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Acta Crystallogr Sect E Struct Rep Online. 2009 November 1; 65(Pt 11): o2806.
Published online 2009 October 23. doi:  10.1107/S1600536809042329
PMCID: PMC2971203

1-(3-Phenyl­prop-2-yn­yl)pyrrolidinium chloride

Abstract

The title compound C13H16N+·Cl, an achiral salt, was synthesized by a three-component coupling reaction in the presence of copper(I) iodide. The configuration of five-membered ring is close to an envelope conformation. The crystal structure is stabilized by inter­molecular C—H(...)Cl and N—H(...)Cl inter­actions.

Related literature

For the preparation of the title compound, see: Nilsson et al. (1992 [triangle]). For background to propargylamines, see: Dyker (1999 [triangle]); Hattori et al. (1993 [triangle]); Konishi et al. (1990 [triangle]).

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Object name is e-65-o2806-scheme1.jpg

Experimental

Crystal data

  • C13H16N+·Cl
  • M r = 221.72
  • Monoclinic, An external file that holds a picture, illustration, etc.
Object name is e-65-o2806-efi1.jpg
  • a = 10.9504 (2) Å
  • b = 11.3553 (3) Å
  • c = 11.1951 (2) Å
  • β = 117.008 (1)°
  • V = 1240.24 (4) Å3
  • Z = 4
  • Mo Kα radiation
  • μ = 0.28 mm−1
  • T = 298 K
  • 0.20 × 0.10 × 0.10 mm

Data collection

  • Bruker SMART CCD area-detector diffractometer
  • Absorption correction: none
  • 10560 measured reflections
  • 2432 independent reflections
  • 2353 reflections with I > 2σ(I)
  • R int = 0.054

Refinement

  • R[F 2 > 2σ(F 2)] = 0.067
  • wR(F 2) = 0.158
  • S = 1.27
  • 2432 reflections
  • 139 parameters
  • 1 restraint
  • H atoms treated by a mixture of independent and constrained refinement
  • Δρmax = 0.35 e Å−3
  • Δρmin = −0.21 e Å−3

Data collection: SMART (Bruker, 2001 [triangle]); cell refinement: SAINT (Bruker, 2001 [triangle]); data reduction: SAINT; program(s) used to solve structure: SHELXS97 (Sheldrick, 2008 [triangle]); program(s) used to refine structure: SHELXL97 (Sheldrick, 2008 [triangle]); molecular graphics: SHELXTL (Sheldrick, 2008 [triangle]); software used to prepare material for publication: SHELXTL.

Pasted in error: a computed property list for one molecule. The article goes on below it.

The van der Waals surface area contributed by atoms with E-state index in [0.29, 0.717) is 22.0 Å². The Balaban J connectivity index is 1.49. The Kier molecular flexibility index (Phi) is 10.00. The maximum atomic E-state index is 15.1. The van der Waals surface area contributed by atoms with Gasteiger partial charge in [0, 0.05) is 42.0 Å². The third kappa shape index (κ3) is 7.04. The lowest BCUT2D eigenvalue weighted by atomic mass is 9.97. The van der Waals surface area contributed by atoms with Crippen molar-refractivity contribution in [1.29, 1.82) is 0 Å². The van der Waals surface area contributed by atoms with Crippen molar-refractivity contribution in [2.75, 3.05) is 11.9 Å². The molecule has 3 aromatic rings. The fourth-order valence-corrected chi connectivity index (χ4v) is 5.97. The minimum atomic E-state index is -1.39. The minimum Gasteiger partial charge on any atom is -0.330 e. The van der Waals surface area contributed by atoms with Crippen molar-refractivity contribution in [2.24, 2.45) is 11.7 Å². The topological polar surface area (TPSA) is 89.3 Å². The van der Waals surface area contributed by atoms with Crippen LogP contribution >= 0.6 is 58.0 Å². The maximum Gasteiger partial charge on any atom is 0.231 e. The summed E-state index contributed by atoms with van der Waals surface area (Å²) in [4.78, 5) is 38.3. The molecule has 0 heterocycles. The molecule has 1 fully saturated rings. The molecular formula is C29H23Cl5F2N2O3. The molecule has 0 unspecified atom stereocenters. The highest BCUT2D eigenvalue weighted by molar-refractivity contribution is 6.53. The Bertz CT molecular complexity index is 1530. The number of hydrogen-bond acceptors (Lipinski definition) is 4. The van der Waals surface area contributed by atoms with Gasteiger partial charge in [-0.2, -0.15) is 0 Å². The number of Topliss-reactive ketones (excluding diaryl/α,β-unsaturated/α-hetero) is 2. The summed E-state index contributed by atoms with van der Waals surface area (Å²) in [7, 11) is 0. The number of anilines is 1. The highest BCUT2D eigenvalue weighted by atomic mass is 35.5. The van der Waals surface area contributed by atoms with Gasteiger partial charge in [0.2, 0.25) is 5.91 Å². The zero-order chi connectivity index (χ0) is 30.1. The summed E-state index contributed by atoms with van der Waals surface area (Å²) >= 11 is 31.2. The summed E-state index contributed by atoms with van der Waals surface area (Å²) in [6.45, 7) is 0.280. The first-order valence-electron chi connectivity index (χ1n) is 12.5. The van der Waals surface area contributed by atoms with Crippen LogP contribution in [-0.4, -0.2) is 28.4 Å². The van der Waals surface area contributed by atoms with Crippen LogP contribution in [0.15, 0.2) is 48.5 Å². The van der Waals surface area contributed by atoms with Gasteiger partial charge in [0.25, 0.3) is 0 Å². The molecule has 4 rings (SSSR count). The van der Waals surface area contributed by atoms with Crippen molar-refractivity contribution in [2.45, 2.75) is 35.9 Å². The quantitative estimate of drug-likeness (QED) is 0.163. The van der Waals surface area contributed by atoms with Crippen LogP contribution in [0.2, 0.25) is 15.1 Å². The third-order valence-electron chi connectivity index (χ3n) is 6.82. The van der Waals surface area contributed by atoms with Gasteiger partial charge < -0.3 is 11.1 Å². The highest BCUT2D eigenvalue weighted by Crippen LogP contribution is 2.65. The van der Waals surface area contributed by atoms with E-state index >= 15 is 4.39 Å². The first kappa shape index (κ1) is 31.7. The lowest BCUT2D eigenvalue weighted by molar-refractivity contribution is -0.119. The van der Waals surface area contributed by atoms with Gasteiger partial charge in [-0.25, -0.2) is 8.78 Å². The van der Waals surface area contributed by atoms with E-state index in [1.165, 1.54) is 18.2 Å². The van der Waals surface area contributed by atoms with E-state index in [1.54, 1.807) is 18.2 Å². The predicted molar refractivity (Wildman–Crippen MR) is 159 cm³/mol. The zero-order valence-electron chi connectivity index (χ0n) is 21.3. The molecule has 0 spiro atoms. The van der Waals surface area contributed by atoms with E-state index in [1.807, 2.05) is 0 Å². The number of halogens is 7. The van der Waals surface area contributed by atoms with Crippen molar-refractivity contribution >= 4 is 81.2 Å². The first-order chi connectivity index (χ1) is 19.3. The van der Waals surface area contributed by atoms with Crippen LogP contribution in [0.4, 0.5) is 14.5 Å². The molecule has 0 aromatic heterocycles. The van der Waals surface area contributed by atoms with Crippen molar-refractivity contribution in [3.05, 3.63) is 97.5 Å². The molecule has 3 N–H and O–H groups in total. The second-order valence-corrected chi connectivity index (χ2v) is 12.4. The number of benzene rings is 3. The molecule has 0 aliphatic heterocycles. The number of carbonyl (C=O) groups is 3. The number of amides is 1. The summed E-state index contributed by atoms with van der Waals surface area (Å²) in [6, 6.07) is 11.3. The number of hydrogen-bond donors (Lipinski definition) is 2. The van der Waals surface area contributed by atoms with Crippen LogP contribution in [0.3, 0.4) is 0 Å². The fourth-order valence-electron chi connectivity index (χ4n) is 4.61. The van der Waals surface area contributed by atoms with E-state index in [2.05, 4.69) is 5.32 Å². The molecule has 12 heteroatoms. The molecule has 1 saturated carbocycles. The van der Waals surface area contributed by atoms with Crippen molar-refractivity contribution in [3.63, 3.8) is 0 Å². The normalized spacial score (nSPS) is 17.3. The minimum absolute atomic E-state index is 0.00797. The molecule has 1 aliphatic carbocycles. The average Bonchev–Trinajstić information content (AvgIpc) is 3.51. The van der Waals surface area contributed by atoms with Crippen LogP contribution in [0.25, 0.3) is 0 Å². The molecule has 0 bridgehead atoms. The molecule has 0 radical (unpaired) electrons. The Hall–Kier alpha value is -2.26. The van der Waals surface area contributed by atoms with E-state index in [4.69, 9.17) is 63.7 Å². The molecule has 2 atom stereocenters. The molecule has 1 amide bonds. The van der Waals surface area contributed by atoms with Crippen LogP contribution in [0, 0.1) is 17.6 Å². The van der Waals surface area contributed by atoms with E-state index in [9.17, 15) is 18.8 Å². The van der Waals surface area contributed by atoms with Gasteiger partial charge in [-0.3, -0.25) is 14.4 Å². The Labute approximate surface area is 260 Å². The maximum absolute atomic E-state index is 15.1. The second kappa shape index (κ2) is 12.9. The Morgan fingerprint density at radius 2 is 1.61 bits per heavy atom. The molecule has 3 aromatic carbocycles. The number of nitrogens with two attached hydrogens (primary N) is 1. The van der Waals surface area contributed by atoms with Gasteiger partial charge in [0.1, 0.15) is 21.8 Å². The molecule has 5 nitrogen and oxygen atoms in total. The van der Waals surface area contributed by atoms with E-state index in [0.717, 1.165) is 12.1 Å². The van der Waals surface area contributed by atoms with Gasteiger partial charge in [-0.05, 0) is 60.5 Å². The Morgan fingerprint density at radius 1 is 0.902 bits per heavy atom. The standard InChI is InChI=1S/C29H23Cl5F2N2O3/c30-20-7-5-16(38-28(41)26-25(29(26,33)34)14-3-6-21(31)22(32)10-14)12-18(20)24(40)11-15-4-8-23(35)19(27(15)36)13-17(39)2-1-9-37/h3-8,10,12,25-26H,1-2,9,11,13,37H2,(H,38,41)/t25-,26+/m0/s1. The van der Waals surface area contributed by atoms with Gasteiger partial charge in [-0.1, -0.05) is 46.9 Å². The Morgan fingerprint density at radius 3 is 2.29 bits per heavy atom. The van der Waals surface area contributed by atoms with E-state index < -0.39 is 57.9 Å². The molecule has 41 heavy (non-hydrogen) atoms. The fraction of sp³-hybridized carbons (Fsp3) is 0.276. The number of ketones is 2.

Table 1
Hydrogen-bond geometry (Å, °)

Supplementary Material

Crystal structure: contains datablocks I, global. DOI: 10.1107/S1600536809042329/pb2009sup1.cif

Structure factors: contains datablocks I. DOI: 10.1107/S1600536809042329/pb2009Isup2.hkl

Additional supplementary materials: crystallographic information; 3D view; checkCIF report

Acknowledgments

The author is grateful to Central China Normal University for support.

supplementary crystallographic information

Comment

Propargylamines, which have interesting biological activities, are compounds of versatile and important synthetic intermediates. (Konishi et al., 1990; Hattori et al., 1993; Dyker et al.,1999). The reaction which a three component procedure between terminal alkynes, formaldehyde and secondary amines and give rise to the propargylamines with rapid reaction rates by the introduction of copper (I) catalysts.

Here we report the crystal structure of the title compound (Fig. 1). The length of the N1—C9 bond in this compound was found to be 1.479 Å, which is approximate with the length of ordinary N—C single bond (1.47 Å).The four carbon atoms of the five–member ring are not in the same plane, the torsion angle is 14.92 °. It was close to the envelope conformation.

X-ray analysis reveals that the crystal structure is stabilized by C—H···Cl interaction and N—H···Cl interaction.

Experimental

The title compound was synthesized according to the literature procedure of Nilsson et al. (1992).